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A vaccine adapted to fight the Beta variant tested on animals

The reasons for the continuation of the pandemic include insufficient vaccination coverage, the weakening of antibody protection over time, and the emergence of variants of concern (VOCs) that are more resistant and that have increased transmissibility. Moderna has recently produced a vaccine (mRNA-1273.β)  “tweaked” to adapt to the Beta (South African) variant, one of the VOCs that is most resistant to neutralisation. In vitro studies have shown that the tweaked vaccine induces greater numbers of neutralising antibodies that are also more effective against all variants. However, results exist only for in vivo tests.

To remedy this situation, American researchers at the National Institute of Health (NIH, Bethesda) vaccinated rhesus macaques with Moderna vaccines (2 doses at an interval of 4 weeks), then evaluated the effects of a 3rd dose on protection against the Beta VOC. Throughout the procedure, the immune response was evaluated using blood, bronchoalveolar or nasal samples. The results showed that the “classic” Moderna vaccine produces high levels of anti-spike antibodies in the blood and in the respiratory passages. But 6 months later, levels fell 4-fold against the Wuhan strain and 6-fold against Beta. The level of Wuhan- and Beta-specific B-memory cells (double reactivity) dropped 10-fold. However, antibody affinity maturation continued, suggesting that the response against some VOCs evolves over time. Neutralisation of the Gamma, Iota, Delta and Beta VOCs fell 6-fold compared to D416G or Epsilon. However, if the primary vaccination is with the tweaked Moderna vaccine, the response against Beta is 4 times more effective.

Those animals vaccinated with the classic Moderna then received (6 months later) a 3rd dose of classic or tweaked Moderna. Two weeks later, levels of antibodies in the blood were the same as after vaccination: the level of neutralising antibodies increased 12-fold and were effective against all variants. The same pattern was observed in the respiratory passages. The level of double reactive (Wuhan + Beta) B memory cells was also restored, unlike levels of B memory cells specific to either Wuhan or Beta. T cell responses (Th1 and Tfh, but not Th2) were effectively reactivated.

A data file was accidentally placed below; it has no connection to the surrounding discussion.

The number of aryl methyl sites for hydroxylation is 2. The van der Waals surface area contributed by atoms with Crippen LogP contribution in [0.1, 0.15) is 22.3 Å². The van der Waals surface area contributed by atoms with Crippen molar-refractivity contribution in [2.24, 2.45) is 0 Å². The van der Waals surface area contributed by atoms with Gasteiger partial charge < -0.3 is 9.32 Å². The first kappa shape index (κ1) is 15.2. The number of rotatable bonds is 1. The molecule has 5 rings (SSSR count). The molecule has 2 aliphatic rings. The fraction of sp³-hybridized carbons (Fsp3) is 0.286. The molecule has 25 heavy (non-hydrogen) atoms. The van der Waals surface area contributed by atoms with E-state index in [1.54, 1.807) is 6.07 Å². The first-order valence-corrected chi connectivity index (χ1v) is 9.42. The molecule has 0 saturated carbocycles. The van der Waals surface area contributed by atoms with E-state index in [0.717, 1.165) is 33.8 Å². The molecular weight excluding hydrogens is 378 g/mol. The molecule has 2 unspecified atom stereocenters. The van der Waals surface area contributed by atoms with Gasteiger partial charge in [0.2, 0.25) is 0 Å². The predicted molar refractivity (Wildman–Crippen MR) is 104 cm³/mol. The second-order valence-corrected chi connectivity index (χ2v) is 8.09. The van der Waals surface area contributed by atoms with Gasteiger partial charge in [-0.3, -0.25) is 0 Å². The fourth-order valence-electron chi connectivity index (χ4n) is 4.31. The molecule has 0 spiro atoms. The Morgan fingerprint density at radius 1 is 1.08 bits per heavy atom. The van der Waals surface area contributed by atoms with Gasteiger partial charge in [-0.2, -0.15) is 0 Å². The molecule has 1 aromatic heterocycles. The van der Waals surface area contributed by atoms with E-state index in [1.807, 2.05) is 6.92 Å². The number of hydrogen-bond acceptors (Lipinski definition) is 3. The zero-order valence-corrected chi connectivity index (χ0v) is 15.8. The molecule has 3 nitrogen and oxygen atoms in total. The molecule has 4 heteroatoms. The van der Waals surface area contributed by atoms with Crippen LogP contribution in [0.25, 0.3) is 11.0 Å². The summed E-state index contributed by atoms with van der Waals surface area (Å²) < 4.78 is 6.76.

Whether the 3 rd dose was the Moderna classic or tweaked version, the effects were the same. However, the Moderna classic produced antibodies more specific to the A site of the NTD ((N terminal domain) of the spike, whereas the tweaked Moderna tended to target the H site of the RBD (Receptor Binding Domain). When vaccination was carried out with the tweaked version of Moderna, with the 3rd dose being the classic version, the antibodies targeted the B,C,D and F sites of the RBD, unlike when all 3 injections used the tweaked version. 

Eight weeks after the 3rd injection, or 5 weeks after vaccination with the tweaked Moderna, the macaques were infected with the Beta VOC. Four days later, no infectious virus was detected in their lungs (except for one animal that had received 3 doses of the classic Moderna), in contrast to the non-vaccinated animals. Inflammation, pulmonary anomalies and the presence of viral proteins in the lungs were all reduced or non-existent. Seven days after infection, the infectious virus in the nasopharynx had diminished and it was detected in only 3/16 animals that had received 3 doses, a sign of much reduced transmission.

Following vaccination with the Moderna classic version, a booster injection 6 months later gave more effective protection against the Beta variant and provided wider and longer lasting immunity against VOCs. Even though the level of neutralising antibodies fell several months after vaccination, continued immunity maturation enabled the production of more effective antibodies against VOCs. It is precisely this B memory response that is reactivated and enlarged by the 3rd injection. However, primary vaccination with the tweaked Moderna vaccine generates a unique repertoire of effective antibodies against VOCs. The primary vaccination plays an essential role in the elaboration of a specific set of antibodies. This should be taken into account when devising vaccination strategy for naïve patients, according to the variants in circulation.

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